The Brief – North Macedonia’s latest moment of truth

DISCLAIMER: All opinions in this column reflect the views of the author(s), not of EURACTIV Media network.

The Brief is EURACTIV's evening newsletter. [EPA-EFE/GEORGI LICOVSKI]

As we wrote only a few weeks ago, there is a flurry of post-COVID elections across Eastern Europe and now it is the turn of North Macedonia, a country with a chequered history of international relations. The result of today’s vote could well determine the next chapter for the Western Balkans EU candidate.

The parliamentary election, originally due in April but postponed due to the coronavirus, is taking place today (15 July), pitting the Social Democrats, whose leader Zoran Zaev resigned as prime minister in February, against the nationalist VMRO-DPMNE.

But there is a deeper narrative here: the EU said in March it was finally ready to open accession talks but did not set a date. And although no one will say it aloud, when exactly this will happen might well depend on the outcome of today’s election.

Polls suggest – wait for it – that it will be a tight race between the two parties and that whoever wins will have to work hard to find coalition partners and form a government.

In one corner is Zaev, a reformer we previously described as the “Macron of the Balkans‘. Zaev engineered a landmark deal with Greece whereby his country became North Macedonia (as opposed to ‘Macedonia’, or the horrific ‘Former Yugoslav Republic of Macedonia’, FYROM), much to the displeasure of nationalist forces in his country and the delight of copy-editors everywhere.

In the other is VMRO, now led by Hristijan Mickoski, who accused Zaev of having sold the country, its people and history. Mickoski’s predecessor, Nikola Gruevski, was sentenced to prison for graft and fled to Hungary, whose courts refuse to extradite him.

Gruevski, who ruled the country from 2006 to 2016, says he is a victim of a political setup and is afraid for his life should he go back to Skopje.

During his decade in power, the country made no progress in talks with Greece and its EU bid was effectively frozen. Under Zaev, it joined NATO in March.

For analysts, it’s a choice between stability and progress on the long road towards EU membership (Zaev) or the rekindled nationalist sentiment which may risk creating new obstacles (Mickoski, who tweeted this week that the election is “the last chance to save Macedonia”).

But analysts do not get to decide the winner.

Everyone knows that the Western Balkans could do with more stability and progress, just like we know that the volatile region does not often take its cue from the West.

Interestingly, the election was barely mentioned in neighbouring Greece, even though the name row with Skopje generated headlines for years.

Prime Minister Kyriakos Mitsotakis’ ruling New Democracy belongs to the same political family as the VMRO – the European People’s Party – and Mitsotakis himself had openly opposed the name deal, signed by his leftist predecessor Alexis Tsipras.

But his right-wing government has now accepted the deal and domestically, it would be political suicide for Mitsotakis to support Zaev, even though he is clearly the EU’s unnamed favourite.

Thankfully, all eyes in Greece are now on perennial nemesis Turkey and on crucial EU budget talks, so he can afford to stay silent, for now.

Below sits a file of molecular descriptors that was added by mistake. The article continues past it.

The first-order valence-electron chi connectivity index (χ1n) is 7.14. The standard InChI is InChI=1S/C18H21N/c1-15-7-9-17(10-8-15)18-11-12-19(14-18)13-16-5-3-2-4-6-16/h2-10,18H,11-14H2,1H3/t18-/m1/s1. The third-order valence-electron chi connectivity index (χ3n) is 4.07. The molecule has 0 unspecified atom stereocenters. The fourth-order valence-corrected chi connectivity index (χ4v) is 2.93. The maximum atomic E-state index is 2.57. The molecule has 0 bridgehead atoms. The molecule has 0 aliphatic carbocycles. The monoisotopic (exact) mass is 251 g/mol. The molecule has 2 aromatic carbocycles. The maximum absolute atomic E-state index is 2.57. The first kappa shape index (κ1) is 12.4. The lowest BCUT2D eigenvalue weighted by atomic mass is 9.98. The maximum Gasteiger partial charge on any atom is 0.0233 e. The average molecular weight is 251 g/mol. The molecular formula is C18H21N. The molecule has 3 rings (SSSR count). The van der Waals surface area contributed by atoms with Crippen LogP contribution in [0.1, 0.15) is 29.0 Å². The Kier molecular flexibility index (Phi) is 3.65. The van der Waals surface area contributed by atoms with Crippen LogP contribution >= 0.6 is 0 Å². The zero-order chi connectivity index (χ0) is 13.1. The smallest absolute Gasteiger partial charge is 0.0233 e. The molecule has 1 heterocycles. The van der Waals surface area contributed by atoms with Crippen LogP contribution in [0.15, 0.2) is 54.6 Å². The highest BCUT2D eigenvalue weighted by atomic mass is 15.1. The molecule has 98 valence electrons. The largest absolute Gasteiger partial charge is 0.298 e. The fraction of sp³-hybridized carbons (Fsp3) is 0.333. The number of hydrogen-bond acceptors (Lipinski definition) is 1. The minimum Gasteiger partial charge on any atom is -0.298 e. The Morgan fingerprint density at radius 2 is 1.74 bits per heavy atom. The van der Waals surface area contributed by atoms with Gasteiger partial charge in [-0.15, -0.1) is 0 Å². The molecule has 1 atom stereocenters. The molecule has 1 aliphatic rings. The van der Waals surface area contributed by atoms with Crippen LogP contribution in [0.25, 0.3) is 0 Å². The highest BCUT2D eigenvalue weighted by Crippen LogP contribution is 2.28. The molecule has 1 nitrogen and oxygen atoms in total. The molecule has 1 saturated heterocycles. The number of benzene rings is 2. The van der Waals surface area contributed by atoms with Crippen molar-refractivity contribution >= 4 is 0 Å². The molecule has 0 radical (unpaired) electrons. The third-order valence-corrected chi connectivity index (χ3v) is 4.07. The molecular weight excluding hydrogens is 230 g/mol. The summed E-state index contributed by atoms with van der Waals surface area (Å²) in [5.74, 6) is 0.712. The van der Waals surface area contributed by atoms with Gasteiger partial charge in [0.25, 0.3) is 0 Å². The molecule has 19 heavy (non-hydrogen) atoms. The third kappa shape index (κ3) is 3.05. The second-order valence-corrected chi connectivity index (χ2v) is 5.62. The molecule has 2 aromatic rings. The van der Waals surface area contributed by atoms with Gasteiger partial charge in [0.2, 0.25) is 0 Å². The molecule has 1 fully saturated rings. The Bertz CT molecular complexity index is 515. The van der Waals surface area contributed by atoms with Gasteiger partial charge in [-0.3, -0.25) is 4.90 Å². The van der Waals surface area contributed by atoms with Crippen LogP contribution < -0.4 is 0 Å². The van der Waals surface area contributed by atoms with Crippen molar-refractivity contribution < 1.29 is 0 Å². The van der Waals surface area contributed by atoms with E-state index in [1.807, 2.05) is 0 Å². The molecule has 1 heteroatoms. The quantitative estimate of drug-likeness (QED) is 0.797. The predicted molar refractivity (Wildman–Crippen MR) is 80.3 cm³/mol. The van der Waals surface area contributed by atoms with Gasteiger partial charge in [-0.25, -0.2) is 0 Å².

The Roundup

US technology giant Apple did not unlawfully benefit from state aid as part of corporate tax rulings in Ireland, the general court of the EU said. The decision annuls the European Commission’s bid to claim €13 billion back in unlawful tax advantages.

Just before the EU Council summit on Friday, leaders of those EU countries that suffered most from the coronavirus pandemic are meeting with German Chancellor Angela Merkel, the politician on whom they pin their hopes for a rapid recovery.

The EU’s proposed €750 billion recovery fund should not be seen as a gift to EU member states. Rather, it is a financial instrument to fund the greening, digitalisation and competitiveness of the European economy, Italy’s Permanent Representative to the EU, Maurizio Massari, told EURACTIV in an interview.

Austria’s EU Minister Karoline Edtstadler does not expect an agreement to be reached at the EU’s budget summit on Friday and Saturday. In an interview with EURACTIV Germany, she explains where Austria wants to renegotiate and pleads for a stricter link to the rule of law.

In a Bastille Day interview with French media, President Emmanuel Macron detailed his economic orientation for the final two years of his five-year term. 

In an exclusive interview, Hikmat Hajiev, head of the foreign affairs department of Azerbaijan’s presidential administration, explains the stakes of a recent armed clash at the border between Azerbaijan and Armenia, which he calls a deliberate provocation from Yerevan.

Belgium, Luxembourg and the Netherlands mapped out how the humble bicycle could become king of the road and urged the EU to prioritise two wheels in the post-virus recovery.

The global aerospace duopoly of Airbus and Boeing managed to sell just one aircraft in June, as the virus outbreak’s economic impact on the aviation industry and the grounded MAX scandal continue to affect order books.

France, Germany and Italy have collectively spent $44 billion on fossil fuels during the coronavirus crisis, compared to $29 billion for clean energy, according to fresh data.

Portuguese energy utility EDP has announced the closure of its Sines coal power plant, bringing forward the planned shutdown of coal-fired power plants in the country by two years, from 2023 to 2021.

Look out for…

  • European Parliament’s LIBE, FEMM, EMPL, DEVE, SEDE
  • Employment, Social Policy, Health and Consumer Affairs Council
  • Commission President Ursula Von der Leyen receives Slovak PM

Views are the author’s

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